Ashley Parker – The Washington Post
This past week, the paper named Parker as its White House bureau chief. Parker joined The Post In 2017, 11 years later New York Times, There he covered the 2012 and 2016 presidential campaigns and Congress. Parker is also an airline contributor NBC News And MSNBC. Won the 2018 Pulitzer Prize for National Reporting for Information on Russian Intervention in the 2018 Presidential Contest.
Nancy Cortes – CBS
Named Cortes CBS News’ Chief White House Reporter. He joined the network in 2007 after two years as a reporter ABC News Located in New York.
Cecilia Vega – ABC
Vega joined ABC The network, which was based in Los Angeles in 2011, will now be its National White House correspondent. Before working Broadcasting magazine, He wrote San Francisco Chronicle, Includes elections and inauguration for Barack Obama in 2012, and travel Disaster Zones, Including the nuclear disaster in Fukushima, Japan.
Last October, in part Hispanic Heritage Month, Vega said Good Morning America Whenever she sees the same Latina in a room, she sees it as “an opportunity to teach people what our culture is all about, how hard we work, and how many obstacles we have overcome as a group.”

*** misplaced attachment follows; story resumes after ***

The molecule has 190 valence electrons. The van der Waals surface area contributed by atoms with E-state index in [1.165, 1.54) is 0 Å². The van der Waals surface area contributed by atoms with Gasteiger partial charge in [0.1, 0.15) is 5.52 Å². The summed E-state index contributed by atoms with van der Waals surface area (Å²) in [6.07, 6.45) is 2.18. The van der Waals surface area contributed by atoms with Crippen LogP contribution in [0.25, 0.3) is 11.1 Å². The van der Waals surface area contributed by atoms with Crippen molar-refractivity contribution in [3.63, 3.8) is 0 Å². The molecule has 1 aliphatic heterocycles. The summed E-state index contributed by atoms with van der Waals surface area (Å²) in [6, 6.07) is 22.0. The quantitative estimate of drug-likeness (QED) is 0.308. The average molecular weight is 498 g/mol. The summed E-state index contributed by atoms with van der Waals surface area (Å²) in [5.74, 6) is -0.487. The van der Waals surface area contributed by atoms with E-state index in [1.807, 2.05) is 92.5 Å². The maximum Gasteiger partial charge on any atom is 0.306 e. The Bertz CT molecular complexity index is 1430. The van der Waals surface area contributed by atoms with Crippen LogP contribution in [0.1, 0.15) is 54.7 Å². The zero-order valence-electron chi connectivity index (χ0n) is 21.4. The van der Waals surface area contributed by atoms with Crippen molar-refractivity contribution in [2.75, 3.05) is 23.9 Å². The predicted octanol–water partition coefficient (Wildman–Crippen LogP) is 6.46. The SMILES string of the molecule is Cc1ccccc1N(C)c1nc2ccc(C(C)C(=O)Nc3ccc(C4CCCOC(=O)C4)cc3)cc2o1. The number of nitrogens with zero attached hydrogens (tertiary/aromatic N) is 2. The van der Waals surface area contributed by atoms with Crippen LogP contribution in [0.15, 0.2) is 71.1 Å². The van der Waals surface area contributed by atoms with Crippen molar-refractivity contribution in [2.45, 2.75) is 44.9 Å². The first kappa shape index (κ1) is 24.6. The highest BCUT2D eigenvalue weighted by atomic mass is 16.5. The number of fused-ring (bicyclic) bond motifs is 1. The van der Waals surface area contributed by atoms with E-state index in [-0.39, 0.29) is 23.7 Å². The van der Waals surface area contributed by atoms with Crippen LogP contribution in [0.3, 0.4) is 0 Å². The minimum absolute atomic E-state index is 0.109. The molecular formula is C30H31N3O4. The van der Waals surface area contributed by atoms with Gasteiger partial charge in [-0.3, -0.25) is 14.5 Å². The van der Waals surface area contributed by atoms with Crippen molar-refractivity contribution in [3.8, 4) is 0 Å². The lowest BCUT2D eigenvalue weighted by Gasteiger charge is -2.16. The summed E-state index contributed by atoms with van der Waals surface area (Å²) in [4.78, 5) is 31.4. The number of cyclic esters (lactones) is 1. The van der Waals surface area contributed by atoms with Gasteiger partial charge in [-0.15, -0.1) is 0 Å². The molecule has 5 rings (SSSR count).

Changing the waves
Recent female appointments mark a turning point for the White House press forces, which have traditionally been dominated by men. Said Kelly Koff, an American political commentator Viewer The importance of selecting newsroom actors to represent the diverse people of the country.
“If last year’s events have shown us anything, it is essential to have power institutions that reflect the diversity of our country,” he said. “… to newsrooms that include those companies that reflect the diversity of our country as well.”
“The increased diversity of the White House press force is an important step for the press and to ensure that our leaders are held accountable when it comes to the blind spots they may have.”
Since Biden’s inauguration last week, more women have been represented on both sides of the stage – for the first time, Biden’s communication team is staffed entirely by women.
Report, Edelman Trust Barometer 2021, Found that confidence in traditional media had declined by eight per cent since 2019 to just 53 per cent. Confidence in social media was 35 percent – a significant decline from 43 percent over the same period.
“Without credible leadership evidence, people do not know where or from whom to obtain reliable information,” the report said. “Community leaders need to be guided by the truth and act with empathy. They must have the courage to speak up, but also to address the fears of the people.”
Former ABC News White House Correspondent Ann Compton, CNN The gender balance in the conference room has changed over the past few years.
“A generation ago, being a single woman was a blessing – I stayed away from the crowd,” she said. “When there is no news that the majority of the public view of any profession is female, the day will come – must come -”